Although expected to be one of the top countries, Australia was still one of the surprises of the tournament. In the first round they handled another pre-tournament favourite Germany with relative ease (136-53) before distancing themselves from eventual fifth place finisher Finland, 179-29. In terms of heart and swagger, New Zealand impressed, facing off against Team USA twice and surviving to tell the tale, while defeating Germany in a thrilling elimination game that knocked the Germans out of the top eight. Finland was a true surprise in the tournament, struggling in the preliminary round before taking out Ireland in that stunning elimination bout to advance to the quarterfinals; their victory for fifth place over Sweden in a Scandinavian showdown was inspiring.

Aside from the final, Canada dominated the tournament including a 499-31 quarterfinal win over Finland. (Photo by Neil Gunner)

But the host nation impressed most of all. 3-0 in the preliminary round (defeating France, Sweden and Brazil by a combined score of 848-50), they destroyed Finland in the quarterfinals (499-31) before facing off against their expected rivals for second place, Team England. Lead by a strong, experienced core of skaters that included pivots 8 Mean Wheeler and Jess Bandit, jammers Iron Wench, Luludemon and Georgia W. Tush, offensive blockers  Windigo and Smach Daddy, defensive closers  Lil Mama, Bone Machine and Semi Precious (who, despite begin a late addition to the team, was a force for the Canadians), and triple threat Beretta Lynch, the Canadians kept their cool and, more importantly, maintained their discipline in a thrilling semi-final against England. They pulled ahead early and held on in a tight one, only truly closing out the game definitively in the waning minutes for a 161-90 victory and a guaranteed silver medal. Despite some impressive pack performances in the final from 8 Mean, Boner, Windigo and tournament MVP Smack Daddy, and some exceptional jamming from Iron Wench (5 leads for a 50% lead percentage) and Luludemon (18 points total and a pretty remarkable 2.5 points per jam), they ran into the impenetrable wall that was Team USA. Canada seemed content to hold USA to fewer points than anyone else and managed to score more points against them than all of their previous opponents combined, all in all, an impressive performance.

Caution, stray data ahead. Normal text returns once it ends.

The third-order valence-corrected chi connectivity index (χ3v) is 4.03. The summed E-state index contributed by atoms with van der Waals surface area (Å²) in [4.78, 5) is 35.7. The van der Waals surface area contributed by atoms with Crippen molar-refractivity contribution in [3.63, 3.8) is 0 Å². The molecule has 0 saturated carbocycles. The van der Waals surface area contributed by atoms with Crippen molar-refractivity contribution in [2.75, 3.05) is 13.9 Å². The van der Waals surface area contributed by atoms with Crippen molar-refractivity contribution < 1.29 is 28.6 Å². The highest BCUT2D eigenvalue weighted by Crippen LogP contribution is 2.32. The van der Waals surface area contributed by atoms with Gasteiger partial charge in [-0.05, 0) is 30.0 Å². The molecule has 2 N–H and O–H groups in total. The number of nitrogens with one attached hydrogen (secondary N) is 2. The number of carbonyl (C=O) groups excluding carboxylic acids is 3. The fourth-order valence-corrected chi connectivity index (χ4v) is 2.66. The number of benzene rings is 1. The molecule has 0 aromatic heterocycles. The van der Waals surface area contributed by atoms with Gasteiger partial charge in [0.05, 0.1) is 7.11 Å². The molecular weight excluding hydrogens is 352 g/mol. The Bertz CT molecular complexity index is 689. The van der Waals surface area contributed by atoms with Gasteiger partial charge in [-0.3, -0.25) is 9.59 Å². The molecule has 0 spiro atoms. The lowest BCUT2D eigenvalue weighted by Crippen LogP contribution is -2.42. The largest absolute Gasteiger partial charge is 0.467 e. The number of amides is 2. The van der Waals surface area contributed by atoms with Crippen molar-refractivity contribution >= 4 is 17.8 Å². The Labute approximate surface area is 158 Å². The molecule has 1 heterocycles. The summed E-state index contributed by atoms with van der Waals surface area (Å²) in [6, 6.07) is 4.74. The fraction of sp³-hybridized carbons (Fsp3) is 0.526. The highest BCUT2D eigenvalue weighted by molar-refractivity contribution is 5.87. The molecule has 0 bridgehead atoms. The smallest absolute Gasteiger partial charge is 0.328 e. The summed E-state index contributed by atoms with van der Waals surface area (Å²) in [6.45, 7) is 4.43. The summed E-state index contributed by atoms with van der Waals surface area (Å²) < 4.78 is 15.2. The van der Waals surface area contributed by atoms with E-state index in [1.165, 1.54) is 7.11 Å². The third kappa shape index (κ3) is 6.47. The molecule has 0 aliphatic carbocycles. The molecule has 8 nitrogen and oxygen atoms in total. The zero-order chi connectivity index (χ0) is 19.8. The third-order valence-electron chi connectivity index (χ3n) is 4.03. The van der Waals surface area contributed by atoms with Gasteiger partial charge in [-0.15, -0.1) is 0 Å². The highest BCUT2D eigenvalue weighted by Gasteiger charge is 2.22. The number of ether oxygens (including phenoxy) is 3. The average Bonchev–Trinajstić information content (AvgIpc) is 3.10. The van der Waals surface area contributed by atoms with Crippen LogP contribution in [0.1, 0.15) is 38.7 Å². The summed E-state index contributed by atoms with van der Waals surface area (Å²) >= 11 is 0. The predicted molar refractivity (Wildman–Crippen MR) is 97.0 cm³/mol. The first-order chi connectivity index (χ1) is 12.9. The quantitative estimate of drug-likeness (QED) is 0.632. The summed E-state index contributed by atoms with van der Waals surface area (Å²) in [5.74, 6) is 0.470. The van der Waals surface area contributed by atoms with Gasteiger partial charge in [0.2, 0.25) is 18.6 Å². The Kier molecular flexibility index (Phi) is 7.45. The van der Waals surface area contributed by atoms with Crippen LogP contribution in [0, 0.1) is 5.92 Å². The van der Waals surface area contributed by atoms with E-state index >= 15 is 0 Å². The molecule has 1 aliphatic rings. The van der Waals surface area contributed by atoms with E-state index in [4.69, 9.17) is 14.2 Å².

Despite giving them their stiffest test, Canada was overmatched 336-33 by USA in the final. (Photo by Greg Russell)

This tournament was an experiment in real time that proved beyond a shadow of a doubt that this sport has gone global; that this sport is important, more important than just a game. That the women out there on the track have accomplished something so much larger than each individual skater, than each team. The skaters at the 2011 Roller Derby World Cup have not only become ambassadors of their game, but they’ve become leaders, the front line of an unprecedented movement of women in sports. They’ve given the women of the world a unique voice in a chorus of oh-so-similar sports voices, created an opportunity where none existed, built a world-wide phenomenon that spreads daily and, most importantly of all, an international sport to call their own.

***For game-by-game recaps, please visit DNN to read Justice Feelgood Marshall’s bout analysis.

***To order DVDs of the 2011 Roller Derby World Cup (singles or sets) visit

THE FINAL STANDINGS (and first ever flat track roller derby International rankings)

1. USA (5-0)

2. Canada (5-1)

Canada and England finished 2-3 and played in a thrilling semifinal won by Canada 161-90. (Photo by Neil Gunner)